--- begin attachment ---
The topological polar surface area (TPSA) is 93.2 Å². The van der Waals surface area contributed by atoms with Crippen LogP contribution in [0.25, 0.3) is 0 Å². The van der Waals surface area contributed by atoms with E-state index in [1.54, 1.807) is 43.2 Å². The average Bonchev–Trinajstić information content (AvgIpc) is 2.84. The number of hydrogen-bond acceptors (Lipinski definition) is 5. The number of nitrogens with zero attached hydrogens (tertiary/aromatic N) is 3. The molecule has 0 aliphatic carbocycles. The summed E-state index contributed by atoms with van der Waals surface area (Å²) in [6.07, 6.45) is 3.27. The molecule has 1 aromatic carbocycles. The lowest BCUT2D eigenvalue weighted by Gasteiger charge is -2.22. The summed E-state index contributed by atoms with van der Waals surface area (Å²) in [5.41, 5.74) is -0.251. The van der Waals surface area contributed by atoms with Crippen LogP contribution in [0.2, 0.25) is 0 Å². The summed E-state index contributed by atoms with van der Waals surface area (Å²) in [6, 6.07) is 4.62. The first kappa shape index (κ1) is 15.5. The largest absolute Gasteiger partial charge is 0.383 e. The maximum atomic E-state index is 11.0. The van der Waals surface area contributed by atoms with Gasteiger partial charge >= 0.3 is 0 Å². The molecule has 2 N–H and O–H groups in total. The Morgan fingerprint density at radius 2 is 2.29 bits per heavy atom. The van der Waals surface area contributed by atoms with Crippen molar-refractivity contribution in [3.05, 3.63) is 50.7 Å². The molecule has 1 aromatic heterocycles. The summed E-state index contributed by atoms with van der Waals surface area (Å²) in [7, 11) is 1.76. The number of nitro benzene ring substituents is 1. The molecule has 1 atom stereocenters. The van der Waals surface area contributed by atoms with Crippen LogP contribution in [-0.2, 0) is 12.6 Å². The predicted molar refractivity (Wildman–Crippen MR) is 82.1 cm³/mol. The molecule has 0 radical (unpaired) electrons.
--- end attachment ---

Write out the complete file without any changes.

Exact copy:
The topological polar surface area (TPSA) is 93.2 Å². The van der Waals surface area contributed by atoms with Crippen LogP contribution in [0.25, 0.3) is 0 Å². The van der Waals surface area contributed by atoms with E-state index in [1.54, 1.807) is 43.2 Å². The average Bonchev–Trinajstić information content (AvgIpc) is 2.84. The number of hydrogen-bond acceptors (Lipinski definition) is 5. The number of nitrogens with zero attached hydrogens (tertiary/aromatic N) is 3. The molecule has 0 aliphatic carbocycles. The summed E-state index contributed by atoms with van der Waals surface area (Å²) in [6.07, 6.45) is 3.27. The molecule has 1 aromatic carbocycles. The lowest BCUT2D eigenvalue weighted by Gasteiger charge is -2.22. The summed E-state index contributed by atoms with van der Waals surface area (Å²) in [5.41, 5.74) is -0.251. The van der Waals surface area contributed by atoms with Crippen LogP contribution in [0.2, 0.25) is 0 Å². The summed E-state index contributed by atoms with van der Waals surface area (Å²) in [6, 6.07) is 4.62. The first kappa shape index (κ1) is 15.5. The largest absolute Gasteiger partial charge is 0.383 e. The maximum atomic E-state index is 11.0. The van der Waals surface area contributed by atoms with Gasteiger partial charge >= 0.3 is 0 Å². The molecule has 2 N–H and O–H groups in total. The Morgan fingerprint density at radius 2 is 2.29 bits per heavy atom. The van der Waals surface area contributed by atoms with Crippen molar-refractivity contribution in [3.05, 3.63) is 50.7 Å². The molecule has 1 aromatic heterocycles. The summed E-state index contributed by atoms with van der Waals surface area (Å²) in [7, 11) is 1.76. The number of nitro benzene ring substituents is 1. The molecule has 1 atom stereocenters. The van der Waals surface area contributed by atoms with Crippen LogP contribution in [-0.2, 0) is 12.6 Å². The predicted molar refractivity (Wildman–Crippen MR) is 82.1 cm³/mol. The molecule has 0 radical (unpaired) electrons.